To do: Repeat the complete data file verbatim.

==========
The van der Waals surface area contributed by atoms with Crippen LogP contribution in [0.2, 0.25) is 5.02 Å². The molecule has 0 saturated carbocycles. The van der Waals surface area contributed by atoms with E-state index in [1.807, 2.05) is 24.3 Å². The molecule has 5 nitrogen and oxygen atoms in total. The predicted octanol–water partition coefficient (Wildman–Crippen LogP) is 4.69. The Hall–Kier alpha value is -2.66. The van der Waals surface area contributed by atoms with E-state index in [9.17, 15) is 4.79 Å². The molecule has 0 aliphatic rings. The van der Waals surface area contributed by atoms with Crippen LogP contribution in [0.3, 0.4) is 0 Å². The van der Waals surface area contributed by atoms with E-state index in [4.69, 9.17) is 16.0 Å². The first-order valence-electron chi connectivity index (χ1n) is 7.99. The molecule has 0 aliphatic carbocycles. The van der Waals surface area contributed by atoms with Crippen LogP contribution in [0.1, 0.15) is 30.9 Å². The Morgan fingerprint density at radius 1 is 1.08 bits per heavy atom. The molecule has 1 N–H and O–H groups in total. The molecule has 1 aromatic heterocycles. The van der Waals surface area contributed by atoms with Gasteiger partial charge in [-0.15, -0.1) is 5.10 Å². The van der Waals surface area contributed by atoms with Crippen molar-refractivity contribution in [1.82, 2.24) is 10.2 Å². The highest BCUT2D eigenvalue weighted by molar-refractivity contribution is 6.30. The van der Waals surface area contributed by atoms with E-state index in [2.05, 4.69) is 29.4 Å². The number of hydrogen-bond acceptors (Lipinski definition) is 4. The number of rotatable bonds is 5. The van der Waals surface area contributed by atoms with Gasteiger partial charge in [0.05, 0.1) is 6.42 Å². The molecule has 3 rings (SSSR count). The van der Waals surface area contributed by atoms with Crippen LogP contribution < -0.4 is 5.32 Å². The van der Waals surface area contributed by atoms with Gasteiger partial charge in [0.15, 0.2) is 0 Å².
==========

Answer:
The van der Waals surface area contributed by atoms with Crippen LogP contribution in [0.2, 0.25) is 5.02 Å². The molecule has 0 saturated carbocycles. The van der Waals surface area contributed by atoms with E-state index in [1.807, 2.05) is 24.3 Å². The molecule has 5 nitrogen and oxygen atoms in total. The predicted octanol–water partition coefficient (Wildman–Crippen LogP) is 4.69. The Hall–Kier alpha value is -2.66. The van der Waals surface area contributed by atoms with E-state index in [9.17, 15) is 4.79 Å². The molecule has 0 aliphatic rings. The van der Waals surface area contributed by atoms with Crippen LogP contribution in [0.3, 0.4) is 0 Å². The van der Waals surface area contributed by atoms with E-state index in [4.69, 9.17) is 16.0 Å². The first-order valence-electron chi connectivity index (χ1n) is 7.99. The molecule has 0 aliphatic carbocycles. The van der Waals surface area contributed by atoms with Crippen LogP contribution in [0.1, 0.15) is 30.9 Å². The Morgan fingerprint density at radius 1 is 1.08 bits per heavy atom. The molecule has 1 N–H and O–H groups in total. The molecule has 1 aromatic heterocycles. The van der Waals surface area contributed by atoms with Gasteiger partial charge in [-0.15, -0.1) is 5.10 Å². The van der Waals surface area contributed by atoms with Crippen molar-refractivity contribution in [1.82, 2.24) is 10.2 Å². The highest BCUT2D eigenvalue weighted by molar-refractivity contribution is 6.30. The van der Waals surface area contributed by atoms with E-state index in [2.05, 4.69) is 29.4 Å². The number of hydrogen-bond acceptors (Lipinski definition) is 4. The number of rotatable bonds is 5. The van der Waals surface area contributed by atoms with Gasteiger partial charge in [0.05, 0.1) is 6.42 Å². The molecule has 3 rings (SSSR count). The van der Waals surface area contributed by atoms with Crippen LogP contribution < -0.4 is 5.32 Å². The van der Waals surface area contributed by atoms with Gasteiger partial charge in [0.15, 0.2) is 0 Å².